Thanks to Rod K. Dishman, PhD, of the University of Georgia, and Mark Sothmann, PhD, of Indiana University's School of Medicine and School of Allied Health Sciences.

Why Exercise Makes You Less Anxious

Exercise Creates new Brain Cells

Researchers at Princeton University recently made a remarkable discovery about how neurons respond differently to stress than to inactivity. Scientists have known for some time that exercise stimulates the creation of new brain cells (neurons) but not how, precisely, these neurons might be functionally different from other brain cells.

Exercise creates a Calm Brain

Preliminary results presented at the annual meeting of the Society for Neuroscience in Chicago, showed that experimental rats had created, through running, a brain that seemed biochemically, molecularly, calm when presented with stressful situations.

Downward dog in an Ashtanga Yoga Class

How Exercise Remodels the Brain

For years, it has been a given that exercise enhances mood. But how exercise might directly affect mood and anxiety — psychological states — was unclear. Now, thanks to improved research techniques scientists are beginning to tease out how exercise remodels the brain, making it more resistant to stress. At the University of Colorado, Boulder, scientists have examined the role of the neurotransmitter serotonin, considered to be the “happy” brain chemical. The view of serotonin has been undermined by this and other research. In those experiments, rats exposed to a laboratory stressor, showed increased serotonin activity in their brains. But those rats, that had run for several weeks before being stressed, showed less serotonin activity and were less anxious and helpless despite the stress.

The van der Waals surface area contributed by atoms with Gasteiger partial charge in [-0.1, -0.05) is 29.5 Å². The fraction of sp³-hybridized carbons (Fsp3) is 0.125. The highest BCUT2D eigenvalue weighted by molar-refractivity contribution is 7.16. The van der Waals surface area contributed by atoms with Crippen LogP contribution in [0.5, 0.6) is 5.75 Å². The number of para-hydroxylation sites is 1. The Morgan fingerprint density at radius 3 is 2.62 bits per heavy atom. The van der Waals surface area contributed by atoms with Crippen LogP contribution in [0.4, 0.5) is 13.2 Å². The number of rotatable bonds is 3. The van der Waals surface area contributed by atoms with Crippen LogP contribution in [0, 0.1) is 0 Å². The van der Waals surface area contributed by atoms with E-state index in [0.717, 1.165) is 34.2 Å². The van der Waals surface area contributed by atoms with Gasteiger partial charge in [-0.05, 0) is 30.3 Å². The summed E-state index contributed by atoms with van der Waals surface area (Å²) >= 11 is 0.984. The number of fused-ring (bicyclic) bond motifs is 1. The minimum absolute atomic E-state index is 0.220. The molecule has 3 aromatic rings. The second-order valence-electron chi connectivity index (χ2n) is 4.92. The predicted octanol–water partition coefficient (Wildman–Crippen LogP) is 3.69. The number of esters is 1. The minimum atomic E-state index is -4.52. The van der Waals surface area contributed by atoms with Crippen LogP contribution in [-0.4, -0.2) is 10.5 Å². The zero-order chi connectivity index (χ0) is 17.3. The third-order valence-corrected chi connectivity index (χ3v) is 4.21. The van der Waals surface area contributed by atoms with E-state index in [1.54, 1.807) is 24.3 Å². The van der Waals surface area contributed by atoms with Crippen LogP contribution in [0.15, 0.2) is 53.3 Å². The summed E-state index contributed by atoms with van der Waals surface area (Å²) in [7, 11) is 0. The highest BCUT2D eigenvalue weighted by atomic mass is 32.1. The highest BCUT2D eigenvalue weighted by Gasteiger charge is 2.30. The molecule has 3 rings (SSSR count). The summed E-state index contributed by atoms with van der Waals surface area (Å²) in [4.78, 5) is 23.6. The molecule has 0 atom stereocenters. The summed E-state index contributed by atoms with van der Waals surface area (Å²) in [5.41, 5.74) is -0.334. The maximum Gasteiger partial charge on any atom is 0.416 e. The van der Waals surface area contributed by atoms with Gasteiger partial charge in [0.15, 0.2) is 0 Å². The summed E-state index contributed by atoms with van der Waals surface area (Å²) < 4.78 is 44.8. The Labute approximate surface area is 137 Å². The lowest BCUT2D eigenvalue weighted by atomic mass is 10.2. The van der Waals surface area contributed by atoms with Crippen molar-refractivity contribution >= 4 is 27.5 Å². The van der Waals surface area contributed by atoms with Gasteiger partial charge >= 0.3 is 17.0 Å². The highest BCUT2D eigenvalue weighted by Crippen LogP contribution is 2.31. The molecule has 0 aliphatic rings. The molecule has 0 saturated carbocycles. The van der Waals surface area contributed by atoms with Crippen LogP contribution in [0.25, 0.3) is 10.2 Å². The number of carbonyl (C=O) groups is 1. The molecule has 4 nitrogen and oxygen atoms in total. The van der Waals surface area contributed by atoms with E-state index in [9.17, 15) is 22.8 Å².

Moderate Exercise reduces Effects of Oxidative Stress

Researchers have looked at how exercise alters the activity of the dopamine neurotransmitter in the brain, and on the antioxidant powers of moderate exercise. Anxiety in people has been linked with excessive oxidative stress, which can lead to cell death, including in the brain. Moderate exercise, appears to reduce the effects of oxidative stress. In an experiment at the University of Houston, rats whose oxidative-stress levels had been artificially increased were extremely anxious when faced with unfamiliar terrain during laboratory testing. But rats that had exercised, even if they had received the oxidizing chemical, were relatively calm under stress. When placed in unfamiliar circumstances, they didn’t run and hide, like the unexercised rats. They casually explored.

Positive Stress of Exercise

“It looks more and more like the positive stress of exercise prepares cells and structures and pathways within the brain so that they’re more equipped to handle stress in other forms,” says Michael Hopkins, affiliated with the Neurobiology of Learning and Memory Laboratory at Dartmouth, who has been studying how exercise differently affects thinking and emotion. “It’s pretty amazing, really, that you can get this translation from the realm of purely physical stresses to the realm of psychological stressors.”

Virabhadrasana Yoga Center Madrid

Don’t Quit, Keep Exercising

The stress-reducing changes evoked by exercise on the brain don’t happen overnight. In the University of Colorado experiments, rats that ran for only three weeks did not show much reduction in stress anxiety, but those that ran for six weeks did. “Something happened between three and six weeks,” says Benjamin Greenwood, a researcher in the Department of Integrative Physiology at the University of Colorado. Dr. Greenwood added that it was “not clear how that translates” into exercise advice for humans. We do not know how intense the exercise needs to be. Dr. Greenwood says, the lesson is “don’t quit.” Keep running or cycling or swimming or doing Yoga. You may not feel a magical reduction of stress after your class, if you haven’t been exercising. But the molecular biochemical changes will begin, Dr. Greenwood says. And eventually, he says, they become “profound.”